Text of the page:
Many of you are interested in OAuth, and JWT, and you may be aware of RFC7523, which describes how to exchange a JWT for an opaque OAuth token.
For those that are NOT aware, here is a little more detail. A JWT is just a signed JSON payload. Actually the JWT standard says it is possible to *Encrypt* the payload as well, but most cases I have seen just use signed payloads. Put a bunch of stuff into a JSON hash, and sign it. JWT describes a standard way to express things in the payload, like:
The resulting signed thing can be used as an assertion. The signature, if produced with a private key, will assure any receiver of the JWT that the signer vouches for the payload. For example if Google Identity Service signs a JSON payload, and mushes the payload and the signature together into the JWT format, any holder of the resulting JWT can verify the signature using Google's public key. And if the sig is verified, the holder can be assured that the claims inside the JSON payload are valid and true, according to Google.
OK, so JWT is a standard way to sign a JSON payload.
RFC 7523 describes how a client (and remember, client = app) can use a JWT to assert its own identity. In this case the client self-signs a payload using its own private key. Then transmits the JWT to a server. The server can then verify the JWT with the client's public key. And then the server can be assured that the JWT is valid, and the client is who it claims to be. (or at least it holds the private key of who it claims to be) .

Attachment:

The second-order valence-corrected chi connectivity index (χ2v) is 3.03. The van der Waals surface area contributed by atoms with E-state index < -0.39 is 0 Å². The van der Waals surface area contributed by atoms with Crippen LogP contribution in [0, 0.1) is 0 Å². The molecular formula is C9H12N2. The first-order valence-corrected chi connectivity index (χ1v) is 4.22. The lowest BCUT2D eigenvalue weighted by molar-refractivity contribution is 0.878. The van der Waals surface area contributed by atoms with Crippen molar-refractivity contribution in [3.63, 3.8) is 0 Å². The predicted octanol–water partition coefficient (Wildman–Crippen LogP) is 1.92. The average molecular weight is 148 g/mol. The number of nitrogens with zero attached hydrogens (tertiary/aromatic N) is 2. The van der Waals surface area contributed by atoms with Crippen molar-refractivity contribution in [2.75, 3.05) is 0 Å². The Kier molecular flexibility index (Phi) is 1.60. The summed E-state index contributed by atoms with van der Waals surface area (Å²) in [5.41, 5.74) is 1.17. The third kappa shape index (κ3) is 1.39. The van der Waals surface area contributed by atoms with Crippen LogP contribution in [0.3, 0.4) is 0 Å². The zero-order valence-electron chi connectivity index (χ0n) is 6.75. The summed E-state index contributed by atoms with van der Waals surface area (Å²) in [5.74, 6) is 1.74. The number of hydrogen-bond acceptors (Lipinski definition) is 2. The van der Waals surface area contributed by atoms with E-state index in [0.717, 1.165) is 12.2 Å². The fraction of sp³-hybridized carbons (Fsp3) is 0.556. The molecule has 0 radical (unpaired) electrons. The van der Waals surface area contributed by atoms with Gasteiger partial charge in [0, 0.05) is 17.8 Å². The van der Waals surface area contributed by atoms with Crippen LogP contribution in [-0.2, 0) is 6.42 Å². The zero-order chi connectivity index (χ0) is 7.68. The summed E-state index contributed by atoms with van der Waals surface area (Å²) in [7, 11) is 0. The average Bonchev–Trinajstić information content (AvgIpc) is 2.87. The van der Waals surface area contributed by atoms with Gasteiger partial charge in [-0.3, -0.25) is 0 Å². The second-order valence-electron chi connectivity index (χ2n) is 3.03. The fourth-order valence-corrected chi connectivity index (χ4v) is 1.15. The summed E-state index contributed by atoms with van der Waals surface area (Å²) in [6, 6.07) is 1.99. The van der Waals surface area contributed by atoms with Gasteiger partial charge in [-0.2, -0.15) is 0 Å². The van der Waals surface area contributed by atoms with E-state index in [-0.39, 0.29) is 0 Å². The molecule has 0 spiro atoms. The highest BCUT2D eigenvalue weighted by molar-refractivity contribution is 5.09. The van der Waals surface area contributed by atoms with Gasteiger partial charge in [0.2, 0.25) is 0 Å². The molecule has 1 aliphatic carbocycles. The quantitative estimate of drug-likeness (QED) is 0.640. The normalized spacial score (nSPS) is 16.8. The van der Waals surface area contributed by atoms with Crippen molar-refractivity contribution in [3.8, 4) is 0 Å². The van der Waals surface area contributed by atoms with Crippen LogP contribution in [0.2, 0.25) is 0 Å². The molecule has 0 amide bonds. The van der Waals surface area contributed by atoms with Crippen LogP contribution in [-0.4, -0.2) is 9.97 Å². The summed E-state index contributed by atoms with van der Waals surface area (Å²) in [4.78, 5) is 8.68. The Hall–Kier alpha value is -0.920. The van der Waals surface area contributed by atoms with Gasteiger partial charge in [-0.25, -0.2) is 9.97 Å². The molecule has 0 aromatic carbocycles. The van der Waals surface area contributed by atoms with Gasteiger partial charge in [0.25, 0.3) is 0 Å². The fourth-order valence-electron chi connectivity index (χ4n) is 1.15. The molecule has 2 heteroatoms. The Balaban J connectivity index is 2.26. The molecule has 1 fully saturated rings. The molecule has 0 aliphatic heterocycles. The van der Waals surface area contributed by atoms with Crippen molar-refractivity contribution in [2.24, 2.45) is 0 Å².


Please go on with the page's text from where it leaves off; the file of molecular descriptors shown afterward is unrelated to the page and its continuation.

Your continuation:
Because signed JWT are (relatively speaking) computationally expensive to verify, designers of systems want to find ways to amortize the cost of verifying the signature. RFC7523 describes how to exchange one of those client-signed JWT for an opaque OAuth token, which is computationally cheap to verify. The client can then use the opaque token for all subsequent API requests, and on the server side it's light and easy to verify that opaque token.
I've just put together an example that shows how you can embed that kind of token-exchange capability into any Apigee Edge API Proxy. In this example, the client generating the self-signed JWT is a Java application, but in YOUR application, it will be the dedicated client running on a mobile device, or on a server, etc.
The code is all available on github here.
And I've put together a 9-minute screencast showing how it works, too. Check it out. (Yes, I know that is well over the 4-minute time budget for 4MV4D... so please play the screencast at double speed!)
If you have any questions or feedback, on this, let me know! I'd love to hear it.
One suggestion was to include some proof-of-work requirement on the client. For example, require the client to produce a HashCash. Adding that would be no problem. The client would need to compute the HashCash and include the proof string into the JWT claims. On the server side, after the Apigee Edge proxy verifies the public-key signature on the JWT, it can verify the HashCash before declaring the JWT to be valid and acceptable.
@Srinandan Sridhar - FYI